Organizational Capacity Defined

The first of a six-part series on developing and sustaining organizational capacity

by Bruce Weber and Charlie Smith


These days, businesses are often exhorted to build organizational capacity, but what does that really mean? There are many definitions of “capacity,” but in simple terms, an organization’s capacity is its potential to perform — its ability to successfully apply its talent and resources to accomplish stated goals and satisfy stakeholder expectations. Capacity is the engine that drives performance and makes it possible for an organization to meet its goals and achieve its overall mission. Simply put: Capacity = Ability to Perform.

Understanding capacity is critical because shift within an organization happens. Disruption is a 21st century reality. Organizations must be nimble and leadership must be paying close attention and be adaptive. Building capacity must be intentional and deliberate. Leaders can learn to create culture and systems that encourage people to focus “on the business” rather than always working “in the business.” It is far too easy to become entrenched in the day-to-day activity and neglect to step back and look at the larger vision of what the business needs to thrive. We are often caught up in the “operational whirlwind,” a phenomenon in organizational life — running from one reaction to the next. There is often too little focus beyond the immediate.

There are a few good reasons why this dilemma exists. Sales, back office, accounting and finance exist in functional silos. While this approach may work for a time and seems to be an effective way to create value and distribute assets and resources, this type of structure will also create barriers. What works best for sales may not fit well with finance and vice versa. Silo structures focus on the present as they are typically based on historical cost accounting measurements. That is easily understood. “1+1=2” is easy to comprehend. Working on the present seems like the right thing to do because it is often the most urgent. But urgent and mission critical are not always the same thing. An orientation to the future is a call to rise above the daily grind and have the capacity required when opportunity arrives.

Creating a capacity-building organization begins with creating a collaborative culture and building mechanisms that reward innovative, forward-thinking and adaptive behaviors. It is critical, early on, that the team identify the business critical success factors that lead to opportunities for improved process throughout the organization. This process will also be influenced by where the organization is in its life cycle. Startup organizations typically have different requirements from those in growth or maturity. Looking holistically at the lifecycle stage of the organization allows for more informed decisions based on fact rather than conjecture. This approach lets one make informed investments in the areas with the greatest impact in moving the business forward while having the greatest impact on those the organization serves.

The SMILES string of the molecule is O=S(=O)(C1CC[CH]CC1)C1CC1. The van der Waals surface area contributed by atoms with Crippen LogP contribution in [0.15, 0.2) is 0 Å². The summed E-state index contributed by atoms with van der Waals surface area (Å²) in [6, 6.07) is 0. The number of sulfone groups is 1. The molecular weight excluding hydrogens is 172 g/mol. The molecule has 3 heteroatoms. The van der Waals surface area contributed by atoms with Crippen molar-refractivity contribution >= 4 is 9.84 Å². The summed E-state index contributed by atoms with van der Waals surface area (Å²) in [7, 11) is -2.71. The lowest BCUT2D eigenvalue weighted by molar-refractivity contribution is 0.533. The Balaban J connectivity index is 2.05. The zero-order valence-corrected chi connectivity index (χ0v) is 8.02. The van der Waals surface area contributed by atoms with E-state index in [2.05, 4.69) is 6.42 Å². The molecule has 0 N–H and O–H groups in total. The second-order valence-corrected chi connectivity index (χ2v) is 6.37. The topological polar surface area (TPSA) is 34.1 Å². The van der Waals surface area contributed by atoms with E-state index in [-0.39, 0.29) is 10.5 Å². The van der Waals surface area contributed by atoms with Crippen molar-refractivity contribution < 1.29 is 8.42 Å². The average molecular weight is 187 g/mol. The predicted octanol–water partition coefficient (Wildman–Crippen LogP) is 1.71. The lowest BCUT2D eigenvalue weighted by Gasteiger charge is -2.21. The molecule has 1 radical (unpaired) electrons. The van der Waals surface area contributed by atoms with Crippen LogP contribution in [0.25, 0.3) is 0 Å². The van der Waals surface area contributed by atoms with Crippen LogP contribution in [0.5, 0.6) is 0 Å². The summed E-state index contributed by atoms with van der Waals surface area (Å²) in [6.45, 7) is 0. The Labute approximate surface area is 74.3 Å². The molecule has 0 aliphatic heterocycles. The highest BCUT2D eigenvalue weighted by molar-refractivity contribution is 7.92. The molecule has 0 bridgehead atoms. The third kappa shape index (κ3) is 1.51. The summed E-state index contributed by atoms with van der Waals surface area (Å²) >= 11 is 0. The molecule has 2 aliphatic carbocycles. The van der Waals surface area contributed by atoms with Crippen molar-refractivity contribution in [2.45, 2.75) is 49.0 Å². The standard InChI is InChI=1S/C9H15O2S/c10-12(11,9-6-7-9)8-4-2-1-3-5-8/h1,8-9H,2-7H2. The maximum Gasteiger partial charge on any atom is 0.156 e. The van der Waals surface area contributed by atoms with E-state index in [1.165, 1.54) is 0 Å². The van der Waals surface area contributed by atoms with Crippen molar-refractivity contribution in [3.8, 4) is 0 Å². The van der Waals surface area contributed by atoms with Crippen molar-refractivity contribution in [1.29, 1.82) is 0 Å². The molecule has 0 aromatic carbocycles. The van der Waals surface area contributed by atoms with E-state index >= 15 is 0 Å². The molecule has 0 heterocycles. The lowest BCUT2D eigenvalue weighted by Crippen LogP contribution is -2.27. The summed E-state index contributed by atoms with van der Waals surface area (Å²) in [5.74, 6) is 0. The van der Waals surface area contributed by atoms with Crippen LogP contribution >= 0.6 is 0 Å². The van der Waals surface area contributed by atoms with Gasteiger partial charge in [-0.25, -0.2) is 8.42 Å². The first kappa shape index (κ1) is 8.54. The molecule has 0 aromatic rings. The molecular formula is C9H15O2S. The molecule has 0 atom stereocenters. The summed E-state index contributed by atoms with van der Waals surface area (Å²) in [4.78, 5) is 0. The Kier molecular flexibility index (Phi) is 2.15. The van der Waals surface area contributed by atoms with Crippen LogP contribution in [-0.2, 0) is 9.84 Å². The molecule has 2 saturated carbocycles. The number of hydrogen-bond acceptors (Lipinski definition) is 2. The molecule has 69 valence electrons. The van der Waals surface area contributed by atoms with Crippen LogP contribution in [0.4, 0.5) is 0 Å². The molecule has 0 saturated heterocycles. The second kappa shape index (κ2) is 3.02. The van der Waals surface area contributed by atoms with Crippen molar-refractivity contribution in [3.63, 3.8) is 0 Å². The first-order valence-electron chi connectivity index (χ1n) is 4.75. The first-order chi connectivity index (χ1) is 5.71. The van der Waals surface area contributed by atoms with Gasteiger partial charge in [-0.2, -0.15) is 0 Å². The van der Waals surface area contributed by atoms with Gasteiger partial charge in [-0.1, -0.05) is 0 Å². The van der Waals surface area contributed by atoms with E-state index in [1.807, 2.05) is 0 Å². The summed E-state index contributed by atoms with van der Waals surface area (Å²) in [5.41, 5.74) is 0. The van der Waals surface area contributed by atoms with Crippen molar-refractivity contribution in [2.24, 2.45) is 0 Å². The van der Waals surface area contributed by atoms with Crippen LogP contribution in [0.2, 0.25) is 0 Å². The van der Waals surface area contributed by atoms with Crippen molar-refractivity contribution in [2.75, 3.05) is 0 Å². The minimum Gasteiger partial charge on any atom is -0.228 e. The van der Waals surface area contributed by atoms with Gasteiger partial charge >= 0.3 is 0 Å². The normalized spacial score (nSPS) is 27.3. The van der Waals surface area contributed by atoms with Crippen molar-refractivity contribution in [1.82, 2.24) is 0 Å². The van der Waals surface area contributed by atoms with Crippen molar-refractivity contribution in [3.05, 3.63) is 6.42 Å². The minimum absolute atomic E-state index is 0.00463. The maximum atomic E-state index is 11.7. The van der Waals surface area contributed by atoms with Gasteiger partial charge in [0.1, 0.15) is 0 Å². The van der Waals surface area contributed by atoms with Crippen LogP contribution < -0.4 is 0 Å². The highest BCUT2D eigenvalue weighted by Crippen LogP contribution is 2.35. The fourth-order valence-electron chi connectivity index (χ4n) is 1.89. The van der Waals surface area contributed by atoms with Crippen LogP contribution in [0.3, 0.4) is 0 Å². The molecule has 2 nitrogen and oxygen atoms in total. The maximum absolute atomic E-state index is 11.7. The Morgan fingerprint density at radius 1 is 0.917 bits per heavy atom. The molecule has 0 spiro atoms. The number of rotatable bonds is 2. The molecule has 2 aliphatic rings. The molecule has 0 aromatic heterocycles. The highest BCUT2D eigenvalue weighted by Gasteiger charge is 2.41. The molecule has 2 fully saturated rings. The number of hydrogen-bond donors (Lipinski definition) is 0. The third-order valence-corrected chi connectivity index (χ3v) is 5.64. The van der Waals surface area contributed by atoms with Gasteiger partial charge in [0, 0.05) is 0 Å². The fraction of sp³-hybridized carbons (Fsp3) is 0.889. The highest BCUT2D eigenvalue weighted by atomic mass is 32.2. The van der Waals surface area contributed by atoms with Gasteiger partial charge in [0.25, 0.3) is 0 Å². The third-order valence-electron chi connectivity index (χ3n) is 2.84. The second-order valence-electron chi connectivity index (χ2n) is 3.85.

The model we use for capacity building consists of four elements: intent, culture, process and innovation. Intent is passionate and engaged leadership alignment to the mission and vision; the why of the organization’s existence and efforts. Culture is an open dynamic environment that encourages active participation from all stakeholders; the who that defines various roles of the humans carrying out the work of the organization. Process is adaptable methods and formats that provide freedom with a framework; the how the work gets done. Innovation is the nimble strategic framework that spawns regeneration; the wow that keeps energy high, commitment strong and the work meaningful; the future. Carsten Tams, a Forbes contributor and blogger, writes, “The challenge companies face is no longer to force discrete change projects through the organization every few years. Instead, they must loosen bureaucratic structures and expand and accelerate their adaptive capabilities. To sustain success, organizations must develop excellence in continuous renewal as part of their operating DNA.”

Business owners and nonprofit leaders, alike, should start thinking about their organization’s future today, and challenge the leadership team to bring the concept of capacity — its ability to perform — into strategic conversations now.

Bruce Weber is founder and president/CEO at Weber Group. Weber brings more than 20 years of experience to the forprofit and nonprofit community, working with startup, growth and mature organizations. His focus is in strengthening organizations through strategic planning, organizational development, leadership and board development. He is a BoardSource Certified Governance trainer and a founding partner of the Nonprofit Lifecycles Institute. Shift happens. Change management and capacity building should be center of every high-performance team’s strategic agenda. According to Grant Makers for Effective Organizations, “Organizations should keep the 3 C’s in mind when undertaking capacity building: Make it contextual, continual and collective.”

Charlie Smith is managing partner at the Weber Group. Smith brings decades of experience in the financial services industry, including an extensive background working within organizations to develop high-performance teams. His focus is working with nonprofit CEOs, executive directors and board chairs to build smarter high-performance organizations focused on strategy and execution. He is a BoardSource Certified Consultant, a certified 6 Sigma Black Belt and a Master Black Belt in planning.

Speak Your Mind